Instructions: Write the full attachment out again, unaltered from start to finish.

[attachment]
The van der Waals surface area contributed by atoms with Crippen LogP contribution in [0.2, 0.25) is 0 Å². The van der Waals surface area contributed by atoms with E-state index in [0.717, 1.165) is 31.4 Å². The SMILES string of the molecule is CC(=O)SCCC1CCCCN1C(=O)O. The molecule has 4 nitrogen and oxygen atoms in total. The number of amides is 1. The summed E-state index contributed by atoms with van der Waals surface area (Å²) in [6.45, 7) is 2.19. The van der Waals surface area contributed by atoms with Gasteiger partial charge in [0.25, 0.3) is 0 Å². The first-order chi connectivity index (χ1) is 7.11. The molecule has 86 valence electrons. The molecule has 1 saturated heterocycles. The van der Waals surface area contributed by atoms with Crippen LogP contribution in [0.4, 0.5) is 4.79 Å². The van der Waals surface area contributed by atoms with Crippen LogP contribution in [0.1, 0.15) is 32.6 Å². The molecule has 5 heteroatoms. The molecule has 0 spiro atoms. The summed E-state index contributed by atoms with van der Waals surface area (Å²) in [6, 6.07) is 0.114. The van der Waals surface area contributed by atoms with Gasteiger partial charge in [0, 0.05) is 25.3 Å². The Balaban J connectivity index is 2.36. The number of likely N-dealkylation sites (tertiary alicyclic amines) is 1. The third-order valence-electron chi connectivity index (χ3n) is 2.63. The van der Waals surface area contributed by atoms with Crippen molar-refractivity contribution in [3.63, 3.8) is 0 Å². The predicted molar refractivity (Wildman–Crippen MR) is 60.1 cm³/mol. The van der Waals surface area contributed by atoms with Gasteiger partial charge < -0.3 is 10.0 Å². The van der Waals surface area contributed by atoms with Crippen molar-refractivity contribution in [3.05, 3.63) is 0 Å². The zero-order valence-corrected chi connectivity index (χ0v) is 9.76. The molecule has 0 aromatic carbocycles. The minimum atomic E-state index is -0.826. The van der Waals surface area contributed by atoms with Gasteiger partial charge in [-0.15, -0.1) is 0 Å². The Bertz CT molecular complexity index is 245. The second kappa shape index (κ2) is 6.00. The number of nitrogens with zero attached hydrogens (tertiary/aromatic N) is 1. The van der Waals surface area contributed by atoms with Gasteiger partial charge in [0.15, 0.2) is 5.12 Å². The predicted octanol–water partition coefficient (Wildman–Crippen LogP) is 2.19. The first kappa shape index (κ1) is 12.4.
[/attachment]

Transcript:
The van der Waals surface area contributed by atoms with Crippen LogP contribution in [0.2, 0.25) is 0 Å². The van der Waals surface area contributed by atoms with E-state index in [0.717, 1.165) is 31.4 Å². The SMILES string of the molecule is CC(=O)SCCC1CCCCN1C(=O)O. The molecule has 4 nitrogen and oxygen atoms in total. The number of amides is 1. The summed E-state index contributed by atoms with van der Waals surface area (Å²) in [6.45, 7) is 2.19. The van der Waals surface area contributed by atoms with Gasteiger partial charge in [0.25, 0.3) is 0 Å². The first-order chi connectivity index (χ1) is 7.11. The molecule has 86 valence electrons. The molecule has 1 saturated heterocycles. The van der Waals surface area contributed by atoms with Crippen LogP contribution in [0.4, 0.5) is 4.79 Å². The van der Waals surface area contributed by atoms with Crippen LogP contribution in [0.1, 0.15) is 32.6 Å². The molecule has 5 heteroatoms. The molecule has 0 spiro atoms. The summed E-state index contributed by atoms with van der Waals surface area (Å²) in [6, 6.07) is 0.114. The van der Waals surface area contributed by atoms with Gasteiger partial charge in [0, 0.05) is 25.3 Å². The Balaban J connectivity index is 2.36. The number of likely N-dealkylation sites (tertiary alicyclic amines) is 1. The third-order valence-electron chi connectivity index (χ3n) is 2.63. The van der Waals surface area contributed by atoms with Crippen molar-refractivity contribution in [3.63, 3.8) is 0 Å². The predicted molar refractivity (Wildman–Crippen MR) is 60.1 cm³/mol. The van der Waals surface area contributed by atoms with Gasteiger partial charge < -0.3 is 10.0 Å². The van der Waals surface area contributed by atoms with Crippen molar-refractivity contribution in [3.05, 3.63) is 0 Å². The zero-order valence-corrected chi connectivity index (χ0v) is 9.76. The molecule has 0 aromatic carbocycles. The minimum atomic E-state index is -0.826. The van der Waals surface area contributed by atoms with Gasteiger partial charge in [-0.15, -0.1) is 0 Å². The Bertz CT molecular complexity index is 245. The second kappa shape index (κ2) is 6.00. The number of nitrogens with zero attached hydrogens (tertiary/aromatic N) is 1. The van der Waals surface area contributed by atoms with Gasteiger partial charge in [0.15, 0.2) is 5.12 Å². The predicted octanol–water partition coefficient (Wildman–Crippen LogP) is 2.19. The first kappa shape index (κ1) is 12.4.